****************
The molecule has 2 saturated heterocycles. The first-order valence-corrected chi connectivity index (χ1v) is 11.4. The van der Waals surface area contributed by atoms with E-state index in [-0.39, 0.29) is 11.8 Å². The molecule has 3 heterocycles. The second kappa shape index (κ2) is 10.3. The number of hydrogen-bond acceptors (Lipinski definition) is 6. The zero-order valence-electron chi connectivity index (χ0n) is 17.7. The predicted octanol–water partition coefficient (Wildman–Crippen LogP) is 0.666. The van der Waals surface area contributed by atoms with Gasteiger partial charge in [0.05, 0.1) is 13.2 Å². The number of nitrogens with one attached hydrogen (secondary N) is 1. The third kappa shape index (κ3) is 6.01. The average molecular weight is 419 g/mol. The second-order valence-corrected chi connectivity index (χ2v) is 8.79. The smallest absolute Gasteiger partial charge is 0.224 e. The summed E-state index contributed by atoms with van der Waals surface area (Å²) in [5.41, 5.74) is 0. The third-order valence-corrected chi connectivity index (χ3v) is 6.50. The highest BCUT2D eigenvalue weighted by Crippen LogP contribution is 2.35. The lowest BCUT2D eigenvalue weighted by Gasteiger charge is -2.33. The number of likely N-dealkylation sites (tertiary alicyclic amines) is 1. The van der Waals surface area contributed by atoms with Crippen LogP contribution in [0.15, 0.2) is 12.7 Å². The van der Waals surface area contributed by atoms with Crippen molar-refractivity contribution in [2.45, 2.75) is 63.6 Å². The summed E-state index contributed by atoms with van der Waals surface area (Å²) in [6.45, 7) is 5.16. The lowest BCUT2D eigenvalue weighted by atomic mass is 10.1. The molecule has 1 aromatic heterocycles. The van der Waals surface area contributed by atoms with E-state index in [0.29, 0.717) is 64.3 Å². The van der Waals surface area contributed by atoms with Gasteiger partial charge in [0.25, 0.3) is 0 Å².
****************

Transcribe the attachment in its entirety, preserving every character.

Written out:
The molecule has 2 saturated heterocycles. The first-order valence-corrected chi connectivity index (χ1v) is 11.4. The van der Waals surface area contributed by atoms with E-state index in [-0.39, 0.29) is 11.8 Å². The molecule has 3 heterocycles. The second kappa shape index (κ2) is 10.3. The number of hydrogen-bond acceptors (Lipinski definition) is 6. The zero-order valence-electron chi connectivity index (χ0n) is 17.7. The predicted octanol–water partition coefficient (Wildman–Crippen LogP) is 0.666. The van der Waals surface area contributed by atoms with Gasteiger partial charge in [0.05, 0.1) is 13.2 Å². The number of nitrogens with one attached hydrogen (secondary N) is 1. The third kappa shape index (κ3) is 6.01. The average molecular weight is 419 g/mol. The second-order valence-corrected chi connectivity index (χ2v) is 8.79. The smallest absolute Gasteiger partial charge is 0.224 e. The summed E-state index contributed by atoms with van der Waals surface area (Å²) in [5.41, 5.74) is 0. The third-order valence-corrected chi connectivity index (χ3v) is 6.50. The highest BCUT2D eigenvalue weighted by Crippen LogP contribution is 2.35. The lowest BCUT2D eigenvalue weighted by Gasteiger charge is -2.33. The number of likely N-dealkylation sites (tertiary alicyclic amines) is 1. The van der Waals surface area contributed by atoms with Crippen LogP contribution in [0.15, 0.2) is 12.7 Å². The van der Waals surface area contributed by atoms with Crippen molar-refractivity contribution in [2.45, 2.75) is 63.6 Å². The summed E-state index contributed by atoms with van der Waals surface area (Å²) in [6.45, 7) is 5.16. The lowest BCUT2D eigenvalue weighted by atomic mass is 10.1. The molecule has 1 aromatic heterocycles. The van der Waals surface area contributed by atoms with E-state index in [0.29, 0.717) is 64.3 Å². The van der Waals surface area contributed by atoms with Gasteiger partial charge in [0.25, 0.3) is 0 Å².